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Germany's school system is failing refugees

March 1, 2018

Young refugees often land in disadvantaged schools that lack qualified teachers in deprived areas. A new study claims that for integration to succeed, educators will have to rethink their approach.

A young refugee raises her hand in class
Image: picture alliance/dpa/M. Skolimowska

Children and juveniles who have been forced to flee their homes with family or on their own do not have it easy. They have been torn from their familiar surroundings and know poverty, war and fear all too well. Many have not attended school for months or even years, and they have no idea what a structured routine feels like. Since 2015, German schools have taken in some 130,000 such students, providing them with a variety of educational opportunities; classes that are designed to prepare them for regular schooling, intensive language courses and one-on-one mentoring.

Nevertheless, teachers and fellow students are having a hard time integrating refugees, according to a new study published by the Expert Council of German Foundations on Integration and Migration. "We cannot be certain that students in our school system won't get lost along the way," said Ulf Matysiak, director of the "Teach First" program.

Read more: How do Syrian refugees view the German school system?

Teach First supports schools in deprived neighborhoods by deploying college graduates from various disciplines for a two-year period. These so-called "fellows" are tasked with mentoring refugee students in particular, with the aim of preparing them to enter the German school system. Fellows from 56 schools in Baden-Württemberg, Berlin, Hamburg, Hesse and North Rhine-Westphalia were anonymously polled about their experiences.

Afghan youth in Germany still affected by terror

Too little time and too little competence

Based on the fellows' observations, the study found that the distribution of refugees represented a major impediment to academic success. Most refugees, the study found, landed in schools located in deprived areas.

"Teachers already tend to be overburdened dealing with local students in these so-called segregated schools," said the report's author, Simon Morris-Lange. The deputy director of the Expert Council of German Foundations for Integration and Migrationit added that is not impossible for new students to get an education at such schools but that teachers there often do not have the time and energy to deal with the individual needs of refugee students.

That problem often begins when refugees have completed their two-year preparation and enter the actual school system. "Fellows from Teach First observe that teachers in the preparatory courses tend to work closely and exchange information with one another," said Morris-Lange. "Moreover, their approach tends to be more adaptive than in the everyday school system. That means they structure classes to fit the special needs of their students."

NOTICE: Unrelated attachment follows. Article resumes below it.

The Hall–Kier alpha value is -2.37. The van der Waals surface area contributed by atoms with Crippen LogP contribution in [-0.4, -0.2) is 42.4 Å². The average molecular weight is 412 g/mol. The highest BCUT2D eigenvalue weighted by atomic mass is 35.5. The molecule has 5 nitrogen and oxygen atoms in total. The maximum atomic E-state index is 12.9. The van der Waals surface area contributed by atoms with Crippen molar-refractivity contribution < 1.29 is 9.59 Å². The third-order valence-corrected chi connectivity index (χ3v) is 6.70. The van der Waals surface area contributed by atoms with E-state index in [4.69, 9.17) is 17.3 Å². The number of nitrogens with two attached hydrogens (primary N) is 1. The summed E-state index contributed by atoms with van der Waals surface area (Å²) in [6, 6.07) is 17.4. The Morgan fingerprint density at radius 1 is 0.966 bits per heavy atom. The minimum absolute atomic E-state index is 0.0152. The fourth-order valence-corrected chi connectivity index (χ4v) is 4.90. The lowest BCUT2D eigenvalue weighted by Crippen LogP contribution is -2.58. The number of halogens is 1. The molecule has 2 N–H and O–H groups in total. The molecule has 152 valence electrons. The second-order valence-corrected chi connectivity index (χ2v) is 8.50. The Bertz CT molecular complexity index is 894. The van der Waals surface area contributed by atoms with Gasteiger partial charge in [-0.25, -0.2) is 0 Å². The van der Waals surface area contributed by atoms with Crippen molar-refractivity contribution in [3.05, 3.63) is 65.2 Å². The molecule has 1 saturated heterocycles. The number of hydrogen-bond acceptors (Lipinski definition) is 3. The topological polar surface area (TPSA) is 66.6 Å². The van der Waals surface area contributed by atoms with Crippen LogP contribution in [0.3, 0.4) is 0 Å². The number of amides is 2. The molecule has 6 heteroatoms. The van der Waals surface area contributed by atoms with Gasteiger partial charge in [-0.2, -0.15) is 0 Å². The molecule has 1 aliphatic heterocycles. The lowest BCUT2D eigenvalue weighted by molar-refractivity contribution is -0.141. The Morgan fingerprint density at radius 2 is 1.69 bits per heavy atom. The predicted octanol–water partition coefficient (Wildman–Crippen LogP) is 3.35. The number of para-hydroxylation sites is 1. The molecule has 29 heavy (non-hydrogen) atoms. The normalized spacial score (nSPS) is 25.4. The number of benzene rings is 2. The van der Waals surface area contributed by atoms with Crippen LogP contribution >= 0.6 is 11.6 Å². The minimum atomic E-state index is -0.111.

Read more:German schools face the challenge of integration 

Refugee children write on the board in class
Many students are traumatized and require a fixed contact personImage: picture alliance/dpa/Sputnik/I. Zarembo

Many students, however, require special assistance even after their two-year preparation, with things like advanced language courses. "Such offers are rather scant in the normal school system," said Teach First Director Matysiak.

One of the biggest problems is a lack of time. "Time for one-on-one talks, parent-teacher conferences and discussing longterm perspectives — the things that are most important — just isn't there," according to Matysiak. He adds that most teachers simply aren't qualified to deal with students who come from different cultures, grew up in a different religious context and who often struggle with trauma as a result of their experiences. "Every teacher, even math teachers, should have at least basic knowledge of teaching German as a second language," said Morris-Lange. "That is no longer something that only specialized teachers have to contend with."

School solidarity in Germany

'Schools need team spirit'

The recommendations put forth by Morris-Lange are directed specifically at the educational authorities that create the structural framework for schools in their municipalities and states. He emphasizes that the most important aspect is the distribution of refugees.

"Right now, the determining factor for school placement tends to be proximity to a person's place of residence," he said. "And most refugees do not live in middle-class neighborhoods." He adds that the current distribution system poses the threat of ghettoizing already deprived schools. "Data about school districts could allow administrators to distribute students more equitably in order to avoid further segregation."

Read more: German local authorities need help getting jobs for refugees

The report concludes that teachers themselves will need to be better trained to deal with diversity in their schools. That will require more money and more teaching personnel for schools in disadvantaged neighborhoods.

Ultimately, the schools themselves will have to find solutions. Without them, even the best-laid plans will be doomed to failure.

"It starts with understanding that diversity needs to be the point of departure for the organization of the school day," said Morris-Lange, emphasizing that change is impossible if principals and teachers do not act as a team. "Nonetheless, it will take a long time to prepare our schools for the challenges of adequately serving the immigrant society that we have become." 

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DW journalist Julia Vergin
Julia Vergin Senior editor and team lead for Science online